Journal article

Rezvani R, Kouchaki S, Nilforooshan R, Sharp DJ, Barnaghi Pet al., 2021, Analysing behavioural changes in people with dementia using in-home monitoring technologies., Alzheimers & Dementia, Vol: 17 Suppl 11, Pages: e052181-e052181, ISSN: 1552-5260

BACKGROUND: Behavioural changes and neuropsychiatric symptoms such as agitation are common in people with dementia. These symptoms impact the quality of life of people with dementia and can increase the stress on caregivers. This study aims to identify the likelihood of having agitation in people affected by dementia (i.e., patients and carers) using routinely collected data from in-home monitoring technologies. We have used a digital platform and analytical methods, developed in our previous study, to generate alerts when changes occur in the digital markers collected using in-home sensing technologies (i.e., vital signs, environmental and activity data). A care monitoring team use the platform and interact with participants and caregivers when an alert is generated. METHOD: We have used connected sensory devices to collect environmental markers, including Passive Infra-Red (PIR), smart power plugs for monitoring home appliance use, motion and door sensors. The environmental marker data have been aggregated within each hour and used to train an agitation risk analysis model. We have trained a model using data collected from 88 homes (∼6 months of data from each home). The proposed model has two components: a self-supervised transformation learning and an ensemble classification model for agitation likelihood. Ten different neural network encoders are learned to create pseudo-labels using the samples from the unlabelled data. We use these pseudo-labels to train a classification model with a convolutional block and a decision layer. The trained convolutional block is then used to learn a latent representation of the data for an ensemble classification block. RESULTS: Comparing with baseline models such as LSTM network, Bidirectional LSTM (BiLSTM) network, VGG, ResNet, Inception, Random Forest (RF), Support Vector Machine (SVM) and Gaussian Process (GP) classifiers, the proposed model performs better in sensitivity (recall) and area under the precision-recall curv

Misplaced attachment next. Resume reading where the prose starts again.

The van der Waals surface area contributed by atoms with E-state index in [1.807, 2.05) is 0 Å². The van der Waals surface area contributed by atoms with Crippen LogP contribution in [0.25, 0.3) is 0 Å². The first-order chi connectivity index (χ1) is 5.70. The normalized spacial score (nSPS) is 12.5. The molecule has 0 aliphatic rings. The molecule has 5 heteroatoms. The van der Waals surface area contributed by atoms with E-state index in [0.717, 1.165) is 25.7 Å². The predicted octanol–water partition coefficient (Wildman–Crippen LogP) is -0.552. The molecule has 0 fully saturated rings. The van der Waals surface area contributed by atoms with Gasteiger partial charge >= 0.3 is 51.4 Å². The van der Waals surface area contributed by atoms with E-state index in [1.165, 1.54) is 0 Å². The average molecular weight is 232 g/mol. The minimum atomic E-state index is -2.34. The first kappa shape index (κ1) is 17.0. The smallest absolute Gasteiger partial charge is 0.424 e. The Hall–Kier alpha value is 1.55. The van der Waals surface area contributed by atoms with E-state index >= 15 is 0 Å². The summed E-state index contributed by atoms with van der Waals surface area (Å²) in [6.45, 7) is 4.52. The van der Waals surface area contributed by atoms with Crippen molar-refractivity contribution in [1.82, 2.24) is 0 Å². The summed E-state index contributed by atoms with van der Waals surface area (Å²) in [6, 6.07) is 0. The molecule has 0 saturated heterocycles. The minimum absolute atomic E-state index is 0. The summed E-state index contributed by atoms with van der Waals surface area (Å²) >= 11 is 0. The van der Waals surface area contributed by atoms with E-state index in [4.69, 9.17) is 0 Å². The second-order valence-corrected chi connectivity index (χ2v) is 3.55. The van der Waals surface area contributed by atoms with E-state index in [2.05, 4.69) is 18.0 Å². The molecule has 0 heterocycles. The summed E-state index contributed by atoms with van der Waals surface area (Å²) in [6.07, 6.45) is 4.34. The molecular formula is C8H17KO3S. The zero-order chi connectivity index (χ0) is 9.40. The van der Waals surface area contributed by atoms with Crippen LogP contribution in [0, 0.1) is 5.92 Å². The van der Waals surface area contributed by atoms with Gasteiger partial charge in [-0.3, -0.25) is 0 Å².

Journal article

Wairagkar M, De Lima MR, Harrison M, Batey P, Daniels S, Barnaghi P, Sharp DJ, Vaidyanathan Ret al., 2021, Conversational artificial intelligence and affective social robot for monitoring health and well-being of people with dementia., Alzheimers & Dementia, Vol: 17 Suppl 11, Pages: e053276-e053276, ISSN: 1552-5260